Despite slowing growth, the region saw a smaller employment decline during the worst month of the coronavirus recession than Ohio’s other large urban areas. That’s an indication that the Miami Valley does not have as long of a climb back to pre-pandemic employment levels, some economic experts say.
“I am not terribly concerned at this point,” said Kevin Willardsen, assistant professor of economics with Wright State University. “These numbers are pretty much what I would expect, given that Dayton lost the fewest jobs as a percentage in April.”
A man walks up Ludlow Street in downtown Dayton on Wednesday. CORNELIUS FROLIK / STAFF
Employment grew 0.2% in the Dayton metro area last month, down from 0.4% growth in August (+1,600 jobs), according to the preliminary, seasonally adjusted data.
Payrolls increased 0.8% in July (+3,000 jobs) and 3.6% in June (+12,700 jobs).
The metro area consists of Montgomery, Greene and Miami counties.
After shedding 46,900 jobs during the statewide stay-at-home order in April and May, the Dayton region has now recovered 26,000 of those losses (55.4% of the total).
But Dayton is not creating new jobs at the same pace as most other Ohio metro areas.
Last month, only Toledo and Youngstown had slower growth, and Canton’s was the same.
Ohio’s payrolls expanded by 0.8% in September, quadrable Dayton’s growth rate. In August, only Lima had weaker job creation than the Dayton metro area.
But the Dayton region saw a smaller decline in employment in April (-11.6%) than any other Ohio metro area. In comparison, Ohio’s payrolls shrank more than 15% that month.
Dayton has recovered more of the jobs it lost than six of the other 10 metro areas.
Willardsen, the WSU professor, said he expects relatively slow growth until the virus threat passes. If a “perfect" vaccine was available tomorrow, some parts of the economy would rapidly rebound, he said.
Willardsen thinks that about half of the jobs lost during the pandemic will return fairly quickly once the crisis is over, including at restaurants and entertainment businesses.
However, the COVID-19 also has hastened the demise of some industries and has changed consumption patterns and consumer preferences and behaviors, possibly permanently, he said.
Many people are now buying things online that they used to purchase at brick-and-mortar stores. These trends may persist after COVID-19, as some jobs are never going to return.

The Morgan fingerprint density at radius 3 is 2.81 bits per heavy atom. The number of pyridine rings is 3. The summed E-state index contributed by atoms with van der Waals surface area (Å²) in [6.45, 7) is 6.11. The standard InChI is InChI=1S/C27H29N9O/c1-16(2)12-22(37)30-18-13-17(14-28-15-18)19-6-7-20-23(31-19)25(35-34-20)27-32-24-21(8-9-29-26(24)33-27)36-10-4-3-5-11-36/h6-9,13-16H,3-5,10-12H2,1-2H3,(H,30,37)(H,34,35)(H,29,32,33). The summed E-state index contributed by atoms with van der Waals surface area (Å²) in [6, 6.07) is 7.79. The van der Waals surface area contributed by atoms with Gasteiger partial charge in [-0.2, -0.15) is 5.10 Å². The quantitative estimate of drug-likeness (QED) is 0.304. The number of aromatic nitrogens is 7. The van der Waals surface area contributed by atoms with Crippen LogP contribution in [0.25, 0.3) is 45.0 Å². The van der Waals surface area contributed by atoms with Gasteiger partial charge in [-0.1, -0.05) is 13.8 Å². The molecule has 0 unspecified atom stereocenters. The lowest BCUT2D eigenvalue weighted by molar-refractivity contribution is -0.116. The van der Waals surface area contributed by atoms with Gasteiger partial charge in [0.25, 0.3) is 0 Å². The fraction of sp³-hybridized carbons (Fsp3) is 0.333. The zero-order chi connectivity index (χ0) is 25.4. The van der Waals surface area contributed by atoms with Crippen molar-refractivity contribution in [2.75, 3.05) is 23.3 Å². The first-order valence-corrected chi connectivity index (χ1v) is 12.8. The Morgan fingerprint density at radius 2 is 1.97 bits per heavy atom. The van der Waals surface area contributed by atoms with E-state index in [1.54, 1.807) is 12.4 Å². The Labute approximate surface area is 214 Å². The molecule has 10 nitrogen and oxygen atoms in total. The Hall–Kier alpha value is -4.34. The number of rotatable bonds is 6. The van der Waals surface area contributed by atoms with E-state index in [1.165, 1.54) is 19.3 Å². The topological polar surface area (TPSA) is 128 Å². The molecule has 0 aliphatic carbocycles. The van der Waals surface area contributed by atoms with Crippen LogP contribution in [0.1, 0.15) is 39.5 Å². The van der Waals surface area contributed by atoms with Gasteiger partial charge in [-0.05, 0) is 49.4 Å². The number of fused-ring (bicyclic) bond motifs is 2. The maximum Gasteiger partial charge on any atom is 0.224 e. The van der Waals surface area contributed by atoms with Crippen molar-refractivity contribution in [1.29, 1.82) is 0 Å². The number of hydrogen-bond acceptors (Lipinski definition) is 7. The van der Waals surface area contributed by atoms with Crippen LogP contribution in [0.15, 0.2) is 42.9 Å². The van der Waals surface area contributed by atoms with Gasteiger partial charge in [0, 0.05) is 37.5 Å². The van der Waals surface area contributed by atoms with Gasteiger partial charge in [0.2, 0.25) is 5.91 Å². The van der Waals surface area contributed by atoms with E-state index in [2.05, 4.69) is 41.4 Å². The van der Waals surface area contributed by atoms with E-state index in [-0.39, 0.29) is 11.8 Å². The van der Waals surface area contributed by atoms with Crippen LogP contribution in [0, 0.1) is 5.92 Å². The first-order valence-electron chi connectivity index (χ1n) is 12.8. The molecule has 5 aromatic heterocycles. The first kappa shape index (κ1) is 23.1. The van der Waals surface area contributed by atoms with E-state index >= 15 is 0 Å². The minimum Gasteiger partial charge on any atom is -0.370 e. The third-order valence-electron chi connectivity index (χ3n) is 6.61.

Certain sectors have been hit harder than others.
For instance, last month, leisure and hospitality employment in the Dayton region was down 3,000 jobs from September 2019 (-7.5%), according to not seasonally adjusted data.
Transportation, warehousing and utilities had 1,000 fewer workers than a year ago (-7.9%). Retail trade employment is down 1,800 jobs (-4.7%).
In the last 12 months, education and healthcare payrolls have shrank by 2,900 workers (-3.9%) and manufacturing has lost 1,300 jobs (-3%).
Many health experts predict the coronavirus outbreak will worsen in the fall and winter months.
Ohio already has set new records for COVID-19 infections this month, including a new high of 2,366 cases on Wednesday.
People won’t feel comfortable going out and spending money if cases are growing at alarming rates, said Schiller of Policy Matters Ohio, the liberal leaning research group.
“It’s just going to make normal life impossible,” he said.
Rising cases will put additional strains on the economy, and hard-hit sectors such as leisure and hospitality, entertainment and travel could decline even more , leading to additional layoffs and more closures, he said.
Schiller said it’s unsurprising that job growth has been slowing.
He says that is likely to continue unless more stimulus is put into the economy or the virus is brought better under control.
Even if additional lockdown measures are not in store, rising cases will change consumers' habits, he said.
States that did not impose stay-at-home orders and restrictions like Ohio still saw massive declines in business activities, dining and drinking out because people did not feel safe, he said.